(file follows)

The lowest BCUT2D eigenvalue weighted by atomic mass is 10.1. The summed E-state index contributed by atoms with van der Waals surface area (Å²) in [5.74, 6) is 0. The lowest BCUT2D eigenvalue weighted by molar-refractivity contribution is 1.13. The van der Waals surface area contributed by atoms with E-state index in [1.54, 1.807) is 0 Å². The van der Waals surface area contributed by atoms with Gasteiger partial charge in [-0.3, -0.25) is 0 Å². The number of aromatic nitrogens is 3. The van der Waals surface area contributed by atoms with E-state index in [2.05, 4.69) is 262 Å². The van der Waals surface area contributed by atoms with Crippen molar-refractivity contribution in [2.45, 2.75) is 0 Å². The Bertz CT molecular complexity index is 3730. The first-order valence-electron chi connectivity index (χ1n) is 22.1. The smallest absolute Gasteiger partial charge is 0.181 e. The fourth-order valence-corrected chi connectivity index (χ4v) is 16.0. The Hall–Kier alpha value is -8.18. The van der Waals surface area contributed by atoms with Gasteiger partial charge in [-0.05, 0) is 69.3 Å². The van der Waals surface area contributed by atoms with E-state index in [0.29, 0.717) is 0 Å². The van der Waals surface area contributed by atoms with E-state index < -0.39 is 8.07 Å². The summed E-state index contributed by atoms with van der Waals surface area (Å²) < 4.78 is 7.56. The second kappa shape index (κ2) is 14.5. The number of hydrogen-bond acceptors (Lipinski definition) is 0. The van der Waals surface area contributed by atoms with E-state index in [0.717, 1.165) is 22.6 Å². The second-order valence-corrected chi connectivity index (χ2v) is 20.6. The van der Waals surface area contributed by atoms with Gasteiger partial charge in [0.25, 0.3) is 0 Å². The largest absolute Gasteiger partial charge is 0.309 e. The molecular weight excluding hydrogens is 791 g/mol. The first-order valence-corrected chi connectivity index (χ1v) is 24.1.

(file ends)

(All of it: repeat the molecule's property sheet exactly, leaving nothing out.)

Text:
The lowest BCUT2D eigenvalue weighted by atomic mass is 10.1. The summed E-state index contributed by atoms with van der Waals surface area (Å²) in [5.74, 6) is 0. The lowest BCUT2D eigenvalue weighted by molar-refractivity contribution is 1.13. The van der Waals surface area contributed by atoms with E-state index in [1.54, 1.807) is 0 Å². The van der Waals surface area contributed by atoms with Gasteiger partial charge in [-0.3, -0.25) is 0 Å². The number of aromatic nitrogens is 3. The van der Waals surface area contributed by atoms with E-state index in [2.05, 4.69) is 262 Å². The van der Waals surface area contributed by atoms with Crippen molar-refractivity contribution in [2.45, 2.75) is 0 Å². The Bertz CT molecular complexity index is 3730. The first-order valence-electron chi connectivity index (χ1n) is 22.1. The smallest absolute Gasteiger partial charge is 0.181 e. The fourth-order valence-corrected chi connectivity index (χ4v) is 16.0. The Hall–Kier alpha value is -8.18. The van der Waals surface area contributed by atoms with Gasteiger partial charge in [-0.05, 0) is 69.3 Å². The van der Waals surface area contributed by atoms with E-state index in [0.29, 0.717) is 0 Å². The van der Waals surface area contributed by atoms with E-state index < -0.39 is 8.07 Å². The summed E-state index contributed by atoms with van der Waals surface area (Å²) < 4.78 is 7.56. The second kappa shape index (κ2) is 14.5. The number of hydrogen-bond acceptors (Lipinski definition) is 0. The van der Waals surface area contributed by atoms with E-state index in [0.717, 1.165) is 22.6 Å². The second-order valence-corrected chi connectivity index (χ2v) is 20.6. The van der Waals surface area contributed by atoms with Gasteiger partial charge in [0.25, 0.3) is 0 Å². The largest absolute Gasteiger partial charge is 0.309 e. The molecular weight excluding hydrogens is 791 g/mol. The first-order valence-corrected chi connectivity index (χ1v) is 24.1.